In average condition, both coins are only worth their face value.
It's just a nickel, spend it.
it depends on if you like buffaloe penisis or not
No 2005 Bison Reverse nickels were struck in silver.
If you got it in change, 5 cents.
If the intended question is about its value, it's worth 5 cents.
The 2005 nickel with a buffalo on the reverse is worth exactly 5 cents.
The 2005 Jefferson nickel with a buffalo on the reverse was struck in enormous numbers. Any that you find in change will only be worth 5 cents.
The coin is still in circulation today and is face value.
Five cents, if you found it in change. ALL buffalo nickels, original (1913-1938) and modern (2005) are anatomically correct.
Nope. It's only worth face value. These are very very common coins.
No. This is a rumor that has crossed the country but there is no truth in it. While the buffalo is clearly male, there is very little difference in the buffalo on the 2005 buffalo from the buffalo on the Buffalo nickel produced from 1913 through 1938. Click on the link named "BUFFALO NICKEL" in the "RELATED LINKS" at the lower left corner of this box to see for yourself. Click on the link named "2005 Buffalo" to see the 2005 nickel.
It's actually called a Bison Reverse. The plating was NOT done by the U.S. Mint and it has no collectible value. It's just a nickel.
There's no such thing as a buffalo HEAD nickel. They all show the full buffalo, and the ones issued in 2005 are, as the saying goes, "anatomically correct". Hundreds of millions were struck so if you found it in change it's only worth face value.
Buffalo nickels were minted between 1913 and 1938. The coin you are asking about is a Jefferson nickel with a bison reverse, part of the Westward Journey commemoratives. They are not rare and are worth face value.
If you got it in change, just spend it because it is only worth face value.
If you found it in change, it's only worth face value. Almost all of these coins were snapped up as soon as they entered circulation. FWIW the US has never minted a "buffalo head" nickel. The special Lewis and Clark commemorative nickels minted in 2005 are simply "buffalo" nickels because they show the entire animal.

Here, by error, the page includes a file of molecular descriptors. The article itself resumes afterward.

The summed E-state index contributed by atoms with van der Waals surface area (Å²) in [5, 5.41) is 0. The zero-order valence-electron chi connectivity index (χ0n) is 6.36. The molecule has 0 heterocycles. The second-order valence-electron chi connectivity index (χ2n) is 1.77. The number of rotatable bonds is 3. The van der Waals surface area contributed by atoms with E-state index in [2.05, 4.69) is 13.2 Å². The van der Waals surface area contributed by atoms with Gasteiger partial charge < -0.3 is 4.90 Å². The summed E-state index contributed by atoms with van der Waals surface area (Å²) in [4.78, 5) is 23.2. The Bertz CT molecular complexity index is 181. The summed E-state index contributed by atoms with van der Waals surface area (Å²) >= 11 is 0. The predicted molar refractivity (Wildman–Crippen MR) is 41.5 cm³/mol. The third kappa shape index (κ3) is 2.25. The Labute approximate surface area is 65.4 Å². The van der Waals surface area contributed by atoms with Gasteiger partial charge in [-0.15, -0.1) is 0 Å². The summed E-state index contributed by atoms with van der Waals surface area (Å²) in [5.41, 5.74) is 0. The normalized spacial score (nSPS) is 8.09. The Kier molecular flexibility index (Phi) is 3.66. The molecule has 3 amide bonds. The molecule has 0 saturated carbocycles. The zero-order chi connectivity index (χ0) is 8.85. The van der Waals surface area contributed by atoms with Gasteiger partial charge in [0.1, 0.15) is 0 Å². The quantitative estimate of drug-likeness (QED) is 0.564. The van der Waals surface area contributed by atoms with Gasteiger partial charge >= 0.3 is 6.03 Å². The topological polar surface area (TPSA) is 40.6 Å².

It's just a nickel, millions are still in circulation, spend it.
All 2002 nickels have a picture of Monticello on the back. The only Jefferson nickels to carry an image of a buffalo (actually a bison) were dated 2005 and they're only worth face value if you find them in change.
Please check your coin again. The only modern nickel to carry the picture of a buffalo is one of the two Lewis and Clark commemorative nickels minted in 2005.If that's what you have, it doesn't have much extra value if you found it in change. Huge numbers of them were saved almost as soon as they came out.
That's a myth -- they are NOT being recalled.
It's not a "buffalo head" nickel and it's not made of copper. The coin shows the entire animal (actually a bison) and all were struck in an alloy of 25% nickel and 75% copper. If it appears to be copper it was probably either plated or suffered discoloration from exposure to heat or chemicals.
If you found it in change, 5 cents. Almost a billion were minted and loads of them were saved when new. Even a nice uncirculated one only sells for around a quarter.5 cents, it is not a rare coin in the least.The letter E appears several times on the 2005 nickel, but its not a mintmark those are only a P or D and are under the date. The coin is just 5 cents.there is nothing special about a 2005 buffalo nickel. so it is worth its face value of 5 cents
Please check again and post a new question. Classic buffalo nickels were minted from 1913 to 1938. A variation on the design was used on nickels minted during the first half of 2005.
It is a privately minted silver round. Its value is based on the silver it contains — about $7.00 in August, 2005.
It's not rare, millions are still in circulation today spend it.
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